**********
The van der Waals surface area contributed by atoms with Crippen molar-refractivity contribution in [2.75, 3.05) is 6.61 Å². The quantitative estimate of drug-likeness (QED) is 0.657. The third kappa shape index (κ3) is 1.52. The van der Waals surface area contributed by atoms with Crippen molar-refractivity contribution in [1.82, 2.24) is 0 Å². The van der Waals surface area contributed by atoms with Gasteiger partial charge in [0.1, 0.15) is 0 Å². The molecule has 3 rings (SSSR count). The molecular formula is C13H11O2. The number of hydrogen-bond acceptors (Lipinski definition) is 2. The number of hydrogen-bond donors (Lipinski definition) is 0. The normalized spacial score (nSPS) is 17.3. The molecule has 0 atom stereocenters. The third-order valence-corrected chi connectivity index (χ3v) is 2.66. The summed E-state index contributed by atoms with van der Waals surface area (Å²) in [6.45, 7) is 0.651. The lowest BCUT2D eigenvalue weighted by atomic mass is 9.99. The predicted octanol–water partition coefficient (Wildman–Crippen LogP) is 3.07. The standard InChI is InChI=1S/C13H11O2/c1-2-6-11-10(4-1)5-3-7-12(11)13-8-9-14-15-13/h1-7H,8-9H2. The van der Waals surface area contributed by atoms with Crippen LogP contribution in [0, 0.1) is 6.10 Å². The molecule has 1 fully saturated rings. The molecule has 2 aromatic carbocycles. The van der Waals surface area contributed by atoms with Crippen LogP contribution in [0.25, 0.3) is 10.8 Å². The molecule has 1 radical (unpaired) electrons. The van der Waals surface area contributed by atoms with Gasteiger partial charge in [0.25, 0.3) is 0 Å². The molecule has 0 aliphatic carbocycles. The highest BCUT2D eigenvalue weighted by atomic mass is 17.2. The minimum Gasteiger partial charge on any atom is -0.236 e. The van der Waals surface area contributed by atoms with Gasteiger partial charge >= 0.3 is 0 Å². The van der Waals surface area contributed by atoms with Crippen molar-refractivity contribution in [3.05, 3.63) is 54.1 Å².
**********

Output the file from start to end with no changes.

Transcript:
The van der Waals surface area contributed by atoms with Crippen molar-refractivity contribution in [2.75, 3.05) is 6.61 Å². The quantitative estimate of drug-likeness (QED) is 0.657. The third kappa shape index (κ3) is 1.52. The van der Waals surface area contributed by atoms with Crippen molar-refractivity contribution in [1.82, 2.24) is 0 Å². The van der Waals surface area contributed by atoms with Gasteiger partial charge in [0.1, 0.15) is 0 Å². The molecule has 3 rings (SSSR count). The molecular formula is C13H11O2. The number of hydrogen-bond acceptors (Lipinski definition) is 2. The number of hydrogen-bond donors (Lipinski definition) is 0. The normalized spacial score (nSPS) is 17.3. The molecule has 0 atom stereocenters. The third-order valence-corrected chi connectivity index (χ3v) is 2.66. The summed E-state index contributed by atoms with van der Waals surface area (Å²) in [6.45, 7) is 0.651. The lowest BCUT2D eigenvalue weighted by atomic mass is 9.99. The predicted octanol–water partition coefficient (Wildman–Crippen LogP) is 3.07. The standard InChI is InChI=1S/C13H11O2/c1-2-6-11-10(4-1)5-3-7-12(11)13-8-9-14-15-13/h1-7H,8-9H2. The van der Waals surface area contributed by atoms with Crippen LogP contribution in [0, 0.1) is 6.10 Å². The molecule has 1 fully saturated rings. The molecule has 2 aromatic carbocycles. The van der Waals surface area contributed by atoms with Crippen LogP contribution in [0.25, 0.3) is 10.8 Å². The molecule has 1 radical (unpaired) electrons. The van der Waals surface area contributed by atoms with Gasteiger partial charge in [0.25, 0.3) is 0 Å². The molecule has 0 aliphatic carbocycles. The highest BCUT2D eigenvalue weighted by atomic mass is 17.2. The minimum Gasteiger partial charge on any atom is -0.236 e. The van der Waals surface area contributed by atoms with Gasteiger partial charge >= 0.3 is 0 Å². The van der Waals surface area contributed by atoms with Crippen molar-refractivity contribution in [3.05, 3.63) is 54.1 Å².